Two nights ago, the Cleveland Indians took the lead in the World Series behind a dominant performance from
Corey Kluber Roberto Perez. The catcher belted two homers, and worked his pitchers through a tough Cubs lineup en route to a 6-0 win. It was just one game, but it was on the biggest of baseball stages. Stars are born in the postseason and Roberto Perez’ future just became a whole lot brighter. Now, before you go rushing off and quoting his offensive numbers during the regular season, consider what Perez means to the Indians.
Scout about Roberto Perez's ability to frame pitches in ALCS: "He got every borderline pitch. Every single one."
— Buster Olney (@Buster_ESPN) October 26, 2016
Perez greets Kluber coming off the mound after Coghlan K to tap him on the chest, something he does after every inning with every pitcher.
— Buster Olney (@Buster_ESPN) October 26, 2016
The current research in baseball analysis shows that pitch framing may be the most underappreciated baseball skill. While we have developed a few methodologies and statistics to quantify pitch framing, there remains a great deal of uncertainty with respect to just how valuable the skill is to the outcome of a game. Different organizations likely value the skill differently, but Perez certainly has the skill. In a world where Tyler Flowers has a good-not-great reputation for pitch framing, and worked a .665 career OPS into a 2 year guaranteed deal last offseason, what type of value does Perez represent?
Let’s just say, for argument’s sake, that Perez keeps up something of a hot streak during this World Series. Is it really so far fetched to think the Indians should hand over the starting catcher spot to this guy? He has not impressed in the majors at the plate, but his defense, including his handling of the pitching staff, make up for it. Plus, Perez had a .305/.405/.517 line in AAA in 2014. He has hit before, and he just hit two homers in the World Series.
There are more reasons to consider Perez the long-term starter in Cleveland. The other option, Yan Gomes, is a former all-star under contract for at least two more years. The problem with Gomes is that he is 29, two years older than Perez, and coming off of back to back years battling injuries. When he has played, he’s hit at a rate about as well as Bud Norris, the relief pitcher for the Dodgers. If the Indians brass decides that Gomes and Perez are roughly equally suited to be the full-time starter in 2017, the possible return for Gomes is enticing. There is at least some reason to consider moving Gomes while he still has value. What if he’s just bad after 2 years of injuries and 29 years of catching on his knees?
I realize I am already dismantling a team that is currently competing in the World Series, but the appropriate foresight could ensure that the Indians head to more than one World Series this decade. Plus, they may need to replace their 1B/DH combo of Mike Napoli and Carlos Santana.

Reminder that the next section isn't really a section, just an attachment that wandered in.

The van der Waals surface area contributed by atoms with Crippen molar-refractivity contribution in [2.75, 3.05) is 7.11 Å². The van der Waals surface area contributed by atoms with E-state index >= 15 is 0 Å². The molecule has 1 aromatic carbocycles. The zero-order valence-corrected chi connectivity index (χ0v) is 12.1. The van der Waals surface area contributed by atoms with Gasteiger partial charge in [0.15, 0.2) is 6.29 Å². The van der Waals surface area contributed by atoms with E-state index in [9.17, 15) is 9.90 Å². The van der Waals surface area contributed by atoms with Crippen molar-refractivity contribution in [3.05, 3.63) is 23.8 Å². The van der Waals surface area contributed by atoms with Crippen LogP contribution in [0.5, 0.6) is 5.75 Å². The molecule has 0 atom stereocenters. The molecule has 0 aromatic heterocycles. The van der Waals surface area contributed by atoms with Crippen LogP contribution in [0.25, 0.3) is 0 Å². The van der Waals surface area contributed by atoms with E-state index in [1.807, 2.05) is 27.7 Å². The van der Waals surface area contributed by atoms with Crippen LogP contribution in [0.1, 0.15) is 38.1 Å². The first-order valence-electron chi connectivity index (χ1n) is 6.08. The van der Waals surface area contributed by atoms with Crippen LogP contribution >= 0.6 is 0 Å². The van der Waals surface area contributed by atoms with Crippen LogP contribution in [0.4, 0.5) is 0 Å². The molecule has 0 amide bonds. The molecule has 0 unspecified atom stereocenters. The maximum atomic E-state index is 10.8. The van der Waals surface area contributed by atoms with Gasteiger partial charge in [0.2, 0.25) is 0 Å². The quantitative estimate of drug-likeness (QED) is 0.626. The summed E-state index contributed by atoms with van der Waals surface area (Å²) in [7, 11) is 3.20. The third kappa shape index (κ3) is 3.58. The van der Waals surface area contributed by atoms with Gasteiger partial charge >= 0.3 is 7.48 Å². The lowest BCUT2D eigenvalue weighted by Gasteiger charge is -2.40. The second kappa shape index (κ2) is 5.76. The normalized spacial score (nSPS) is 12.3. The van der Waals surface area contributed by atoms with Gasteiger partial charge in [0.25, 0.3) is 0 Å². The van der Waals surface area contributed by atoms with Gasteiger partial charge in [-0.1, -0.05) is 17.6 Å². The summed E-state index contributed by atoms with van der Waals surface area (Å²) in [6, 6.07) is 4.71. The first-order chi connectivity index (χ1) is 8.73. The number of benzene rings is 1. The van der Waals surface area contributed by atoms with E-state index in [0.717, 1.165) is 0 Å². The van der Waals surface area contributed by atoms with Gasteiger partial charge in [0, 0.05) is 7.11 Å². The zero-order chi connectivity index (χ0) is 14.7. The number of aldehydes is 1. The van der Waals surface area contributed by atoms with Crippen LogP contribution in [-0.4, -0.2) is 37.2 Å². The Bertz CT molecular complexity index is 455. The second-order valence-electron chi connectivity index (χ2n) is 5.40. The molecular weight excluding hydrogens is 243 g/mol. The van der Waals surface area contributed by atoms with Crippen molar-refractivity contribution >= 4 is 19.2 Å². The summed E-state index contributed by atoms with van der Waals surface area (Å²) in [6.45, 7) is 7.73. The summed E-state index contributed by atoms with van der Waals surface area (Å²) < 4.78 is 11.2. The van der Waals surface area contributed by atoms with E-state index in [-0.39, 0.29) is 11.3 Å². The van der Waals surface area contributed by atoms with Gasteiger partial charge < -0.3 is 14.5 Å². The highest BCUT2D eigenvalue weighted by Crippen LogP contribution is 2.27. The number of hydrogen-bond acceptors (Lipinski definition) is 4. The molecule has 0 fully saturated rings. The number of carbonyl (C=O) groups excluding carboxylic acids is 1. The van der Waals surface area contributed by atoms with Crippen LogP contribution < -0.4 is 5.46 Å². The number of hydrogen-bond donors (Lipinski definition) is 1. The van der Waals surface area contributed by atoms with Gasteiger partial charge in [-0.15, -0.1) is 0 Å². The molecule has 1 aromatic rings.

Let’s consider where Yan Gomes might lace them up next year.
The Braves front office have placed a ridiculous burden on themselves by declaring they will compete in 2017 in their new ballpark. They have emphasized the need for a veteran catcher, as well as a veteran starting pitcher or three. Gomes would be that veteran catcher, and he’s just the type of high-upside player that a rebuilding team should consider. The Braves likely do not have the requisite talent that the Indians would be looking for, but they have one of the best farm systems in baseball so any trade would theoretically be possible.
The Rockies have way too many outfielders. They also need a catcher because Nick Hundley simply is not the answer to anyone’s problems. Given that the Indians outfield was held together by some sort of Terry Francona voodoo magic this season, they might be in search of additional help out there. Or they trust in Michael Brantley, which is probably the way to go.
Tampa Bay Rays
Yan Gomes feels like a Rays type player. He’s pretty good, very unknown, and looks good in blue. The Rays don’t really have a 1B/DH type in their organization either, so they wouldn’t be ideal trade partners with the Indians, but the Rays have a way of being creative.
I’m fairly disappointed that the best trade partner for Yan Gomes is in the Indians’ own division as that makes this deal more unlikely, but the Twins need help. It’s time to move on from the Kurt Suzuki era. The new Twins’ brain trust has a lot on their plate and may well end up deciding to stall another year while their young prospects figure out the majors. However, they may go all AJ Preller on us and decide that they can compete in 2017. Gomes would be a huge improvement and could help the Twins pitching staff. The Twins match up because they have a glut of corner infield type guys without a real position. It strikes me that the Indians may be interested in Kennys Vargas, Trevor Plouffe, or Joe Mauer. (Did I really just say Joe Mauer?)
The reality is that Yan Gomes is not going anywhere this offseason. He’s coming off of two bad years and has significantly lower trade value right now, than if he establishes himself in the first part of next year. Furthermore, Terry Francona would have to feel pretty good rolling into 2017 Spring Training with two solid catching options and (at least) coming off a World Series appearance.